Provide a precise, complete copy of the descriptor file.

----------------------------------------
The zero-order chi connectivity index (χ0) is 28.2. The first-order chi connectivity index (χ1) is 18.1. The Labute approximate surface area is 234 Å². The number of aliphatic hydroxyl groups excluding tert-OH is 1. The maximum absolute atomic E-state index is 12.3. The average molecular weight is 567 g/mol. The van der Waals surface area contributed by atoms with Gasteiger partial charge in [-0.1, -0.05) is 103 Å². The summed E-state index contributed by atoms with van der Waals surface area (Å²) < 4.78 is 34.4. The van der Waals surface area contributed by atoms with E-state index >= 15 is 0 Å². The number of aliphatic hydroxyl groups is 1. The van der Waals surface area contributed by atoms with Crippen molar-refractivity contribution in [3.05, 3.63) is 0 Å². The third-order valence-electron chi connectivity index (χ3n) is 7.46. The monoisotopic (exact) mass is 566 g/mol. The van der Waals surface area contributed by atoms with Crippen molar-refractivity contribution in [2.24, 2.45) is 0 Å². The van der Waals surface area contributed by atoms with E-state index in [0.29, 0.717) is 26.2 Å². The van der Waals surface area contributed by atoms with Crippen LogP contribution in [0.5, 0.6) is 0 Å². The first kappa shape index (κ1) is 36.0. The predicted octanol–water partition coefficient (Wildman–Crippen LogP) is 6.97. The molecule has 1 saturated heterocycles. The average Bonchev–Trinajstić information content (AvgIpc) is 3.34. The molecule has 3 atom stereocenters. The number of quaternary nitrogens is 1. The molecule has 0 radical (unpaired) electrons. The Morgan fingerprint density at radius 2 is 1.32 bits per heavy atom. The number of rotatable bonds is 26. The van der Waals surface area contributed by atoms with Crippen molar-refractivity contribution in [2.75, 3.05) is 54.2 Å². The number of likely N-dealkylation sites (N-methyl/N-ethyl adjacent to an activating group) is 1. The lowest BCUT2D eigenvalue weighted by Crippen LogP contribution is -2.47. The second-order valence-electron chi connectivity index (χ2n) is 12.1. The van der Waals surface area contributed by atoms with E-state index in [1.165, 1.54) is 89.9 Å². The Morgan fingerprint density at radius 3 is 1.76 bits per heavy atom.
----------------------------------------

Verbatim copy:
The zero-order chi connectivity index (χ0) is 28.2. The first-order chi connectivity index (χ1) is 18.1. The Labute approximate surface area is 234 Å². The number of aliphatic hydroxyl groups excluding tert-OH is 1. The maximum absolute atomic E-state index is 12.3. The average molecular weight is 567 g/mol. The van der Waals surface area contributed by atoms with Gasteiger partial charge in [-0.1, -0.05) is 103 Å². The summed E-state index contributed by atoms with van der Waals surface area (Å²) < 4.78 is 34.4. The van der Waals surface area contributed by atoms with E-state index >= 15 is 0 Å². The number of aliphatic hydroxyl groups is 1. The van der Waals surface area contributed by atoms with Crippen molar-refractivity contribution in [3.05, 3.63) is 0 Å². The third-order valence-electron chi connectivity index (χ3n) is 7.46. The monoisotopic (exact) mass is 566 g/mol. The van der Waals surface area contributed by atoms with Crippen molar-refractivity contribution in [2.24, 2.45) is 0 Å². The van der Waals surface area contributed by atoms with E-state index in [0.29, 0.717) is 26.2 Å². The van der Waals surface area contributed by atoms with Crippen LogP contribution in [0.5, 0.6) is 0 Å². The first kappa shape index (κ1) is 36.0. The predicted octanol–water partition coefficient (Wildman–Crippen LogP) is 6.97. The molecule has 1 saturated heterocycles. The average Bonchev–Trinajstić information content (AvgIpc) is 3.34. The molecule has 3 atom stereocenters. The number of quaternary nitrogens is 1. The molecule has 0 radical (unpaired) electrons. The Morgan fingerprint density at radius 2 is 1.32 bits per heavy atom. The number of rotatable bonds is 26. The van der Waals surface area contributed by atoms with Crippen molar-refractivity contribution in [2.75, 3.05) is 54.2 Å². The number of likely N-dealkylation sites (N-methyl/N-ethyl adjacent to an activating group) is 1. The lowest BCUT2D eigenvalue weighted by Crippen LogP contribution is -2.47. The second-order valence-electron chi connectivity index (χ2n) is 12.1. The van der Waals surface area contributed by atoms with E-state index in [1.165, 1.54) is 89.9 Å². The Morgan fingerprint density at radius 3 is 1.76 bits per heavy atom.